and is accessible via a URI. Web services are identified as participants in the activity
      by including the context URI in the SOAP header.
      The purpose of a context is to allow multiple individual Web services to enter a
      relationship by sharing certain common attributes as an externally modeled entity.
      Typical reasons for Web services to share context include:
          o Common security environment – multiple Web services execute within a
              single authentication session or authorization check
          o Common outcome negotiation – multiple Web services or activities execute
              within a single transactional unit of work whose outcome must be coordinated
          o Common access to such resources as database management systems, files,
              queues, and displays such that multiple Web services can share a connection
          o Participation in an automated business process execution, or choreography
    The Activity Lifecycle service: these Web services are registered with the core Context
      Service and are informed of the lifetime of an activity and may further enhance it by
      suitable higher-level interfaces.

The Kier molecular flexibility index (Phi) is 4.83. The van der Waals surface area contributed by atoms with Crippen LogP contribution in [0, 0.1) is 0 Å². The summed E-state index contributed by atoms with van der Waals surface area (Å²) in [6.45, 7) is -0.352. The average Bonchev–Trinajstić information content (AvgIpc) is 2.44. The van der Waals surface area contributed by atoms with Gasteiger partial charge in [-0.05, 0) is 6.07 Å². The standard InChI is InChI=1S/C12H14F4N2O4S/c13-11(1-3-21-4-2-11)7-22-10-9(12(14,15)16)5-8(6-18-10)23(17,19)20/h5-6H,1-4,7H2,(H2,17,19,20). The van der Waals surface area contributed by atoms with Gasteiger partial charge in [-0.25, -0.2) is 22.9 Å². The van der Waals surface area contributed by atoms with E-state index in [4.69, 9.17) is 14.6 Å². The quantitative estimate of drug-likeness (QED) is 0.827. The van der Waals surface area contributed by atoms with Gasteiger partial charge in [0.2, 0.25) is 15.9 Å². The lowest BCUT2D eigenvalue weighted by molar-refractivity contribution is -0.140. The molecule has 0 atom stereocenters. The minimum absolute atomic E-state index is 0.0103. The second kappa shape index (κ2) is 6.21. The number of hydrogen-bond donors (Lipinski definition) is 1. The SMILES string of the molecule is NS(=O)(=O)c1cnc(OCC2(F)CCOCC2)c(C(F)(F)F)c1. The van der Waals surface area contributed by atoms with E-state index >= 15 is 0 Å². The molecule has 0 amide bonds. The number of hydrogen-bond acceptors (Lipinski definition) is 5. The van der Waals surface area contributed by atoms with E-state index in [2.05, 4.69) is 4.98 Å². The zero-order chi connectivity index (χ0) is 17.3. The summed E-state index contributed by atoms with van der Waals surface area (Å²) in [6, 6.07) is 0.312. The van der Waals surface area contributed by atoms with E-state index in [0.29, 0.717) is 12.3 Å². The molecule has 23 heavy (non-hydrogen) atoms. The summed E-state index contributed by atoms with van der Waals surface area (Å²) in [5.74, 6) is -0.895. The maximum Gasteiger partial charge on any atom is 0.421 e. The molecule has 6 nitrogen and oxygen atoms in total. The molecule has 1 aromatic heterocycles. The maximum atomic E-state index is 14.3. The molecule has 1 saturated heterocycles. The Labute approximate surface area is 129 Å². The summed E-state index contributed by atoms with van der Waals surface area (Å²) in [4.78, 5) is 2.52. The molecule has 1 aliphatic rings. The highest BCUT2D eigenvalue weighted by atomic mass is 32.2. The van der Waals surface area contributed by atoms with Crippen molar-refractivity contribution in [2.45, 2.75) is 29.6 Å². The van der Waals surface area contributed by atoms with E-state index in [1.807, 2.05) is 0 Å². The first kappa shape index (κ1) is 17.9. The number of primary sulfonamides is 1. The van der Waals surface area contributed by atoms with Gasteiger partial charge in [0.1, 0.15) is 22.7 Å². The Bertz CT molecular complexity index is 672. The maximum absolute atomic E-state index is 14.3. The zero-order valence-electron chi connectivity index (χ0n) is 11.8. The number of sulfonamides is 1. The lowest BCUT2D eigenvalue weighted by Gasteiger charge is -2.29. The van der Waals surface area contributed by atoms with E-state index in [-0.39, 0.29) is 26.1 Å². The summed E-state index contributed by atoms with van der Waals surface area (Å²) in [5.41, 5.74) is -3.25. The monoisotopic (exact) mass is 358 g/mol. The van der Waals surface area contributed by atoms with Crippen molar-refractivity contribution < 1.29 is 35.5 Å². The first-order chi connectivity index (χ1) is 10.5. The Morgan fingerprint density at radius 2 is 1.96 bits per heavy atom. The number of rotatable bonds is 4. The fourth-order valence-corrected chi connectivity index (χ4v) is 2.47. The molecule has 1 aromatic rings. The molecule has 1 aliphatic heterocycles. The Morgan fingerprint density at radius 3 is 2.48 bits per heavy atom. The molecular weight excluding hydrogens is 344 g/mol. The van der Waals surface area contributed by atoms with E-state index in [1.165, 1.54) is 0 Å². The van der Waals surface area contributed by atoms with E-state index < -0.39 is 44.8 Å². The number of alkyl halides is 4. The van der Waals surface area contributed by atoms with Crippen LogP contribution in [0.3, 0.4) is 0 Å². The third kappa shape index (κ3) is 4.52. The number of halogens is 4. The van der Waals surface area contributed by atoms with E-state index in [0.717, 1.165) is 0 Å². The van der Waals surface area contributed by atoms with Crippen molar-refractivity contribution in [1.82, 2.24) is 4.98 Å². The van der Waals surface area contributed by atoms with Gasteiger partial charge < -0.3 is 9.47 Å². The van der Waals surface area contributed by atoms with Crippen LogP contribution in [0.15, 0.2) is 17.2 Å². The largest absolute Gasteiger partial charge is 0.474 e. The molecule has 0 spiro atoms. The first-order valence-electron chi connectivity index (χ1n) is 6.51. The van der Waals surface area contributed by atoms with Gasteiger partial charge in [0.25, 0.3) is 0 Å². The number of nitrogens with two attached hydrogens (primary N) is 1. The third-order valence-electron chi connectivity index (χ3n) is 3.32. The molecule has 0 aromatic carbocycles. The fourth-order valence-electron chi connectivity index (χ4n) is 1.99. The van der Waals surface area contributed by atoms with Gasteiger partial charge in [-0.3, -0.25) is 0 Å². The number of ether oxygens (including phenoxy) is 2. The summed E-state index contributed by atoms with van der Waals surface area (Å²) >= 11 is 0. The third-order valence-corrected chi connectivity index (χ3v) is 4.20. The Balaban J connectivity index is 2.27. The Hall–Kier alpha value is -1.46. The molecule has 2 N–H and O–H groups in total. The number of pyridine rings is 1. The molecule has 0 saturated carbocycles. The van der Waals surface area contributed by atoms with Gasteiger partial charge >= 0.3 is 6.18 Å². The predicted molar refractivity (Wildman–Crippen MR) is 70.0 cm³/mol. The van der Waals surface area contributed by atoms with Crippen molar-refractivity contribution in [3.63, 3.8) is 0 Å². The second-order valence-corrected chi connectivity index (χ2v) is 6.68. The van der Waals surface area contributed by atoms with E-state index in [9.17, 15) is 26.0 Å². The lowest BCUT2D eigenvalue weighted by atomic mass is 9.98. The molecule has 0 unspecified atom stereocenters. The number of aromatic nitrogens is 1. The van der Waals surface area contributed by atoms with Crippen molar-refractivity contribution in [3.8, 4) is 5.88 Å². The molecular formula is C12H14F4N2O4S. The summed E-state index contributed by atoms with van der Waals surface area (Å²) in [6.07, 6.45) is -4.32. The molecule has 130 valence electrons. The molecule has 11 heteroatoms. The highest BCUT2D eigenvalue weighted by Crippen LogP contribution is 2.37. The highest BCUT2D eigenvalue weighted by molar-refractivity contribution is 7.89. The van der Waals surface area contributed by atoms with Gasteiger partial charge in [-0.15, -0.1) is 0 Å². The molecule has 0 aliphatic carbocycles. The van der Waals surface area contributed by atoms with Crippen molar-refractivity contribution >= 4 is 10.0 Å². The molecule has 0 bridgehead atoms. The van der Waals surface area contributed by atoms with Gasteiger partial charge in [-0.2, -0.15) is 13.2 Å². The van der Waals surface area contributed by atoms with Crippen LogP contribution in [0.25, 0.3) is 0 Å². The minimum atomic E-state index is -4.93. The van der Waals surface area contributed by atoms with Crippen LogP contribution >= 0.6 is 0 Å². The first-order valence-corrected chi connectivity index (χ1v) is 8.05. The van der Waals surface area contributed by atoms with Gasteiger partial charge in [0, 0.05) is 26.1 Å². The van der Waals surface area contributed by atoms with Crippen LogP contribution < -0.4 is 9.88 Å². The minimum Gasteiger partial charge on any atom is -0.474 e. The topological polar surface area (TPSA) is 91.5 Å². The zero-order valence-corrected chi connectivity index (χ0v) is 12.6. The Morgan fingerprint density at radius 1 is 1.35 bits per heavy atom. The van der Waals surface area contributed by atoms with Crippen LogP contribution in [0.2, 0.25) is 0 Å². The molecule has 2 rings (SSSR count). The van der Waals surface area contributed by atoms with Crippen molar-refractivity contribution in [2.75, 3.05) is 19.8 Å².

Scoping:The ability to scope arbitrary units of distributed work by sharing common context is
a requirement in a variety of distributed applications, such as choreography and business-to-
business interactions. Scoping makes it possible for Web services participants to be able to
determine unambiguously whether or not they are in the same composite application, and
what it means to share context. Scopes can be nested to arbitrary levels to better delineate
application work.

WS-CF (Web Services Coordination Framework)

The WS-CF allows the management and coordination in a Web services interaction of a
number of activities related to an overall application. It builds on the Web Services CTX
Service (WS-CTX) specification and provides a coordination service that plugs into WSCTX.



Muráncsik György                                   Web Servicese Transaction Management

                                              3.
                                                                     Web Services Architectures

WS-CF specification supports the following components:

   o Coordinator:Provides an interface for the registration of participants (such as
     activities) triggered at coordination points. The coordinator is responsible for
     communicating the outcome of the activity to the list of registered activities.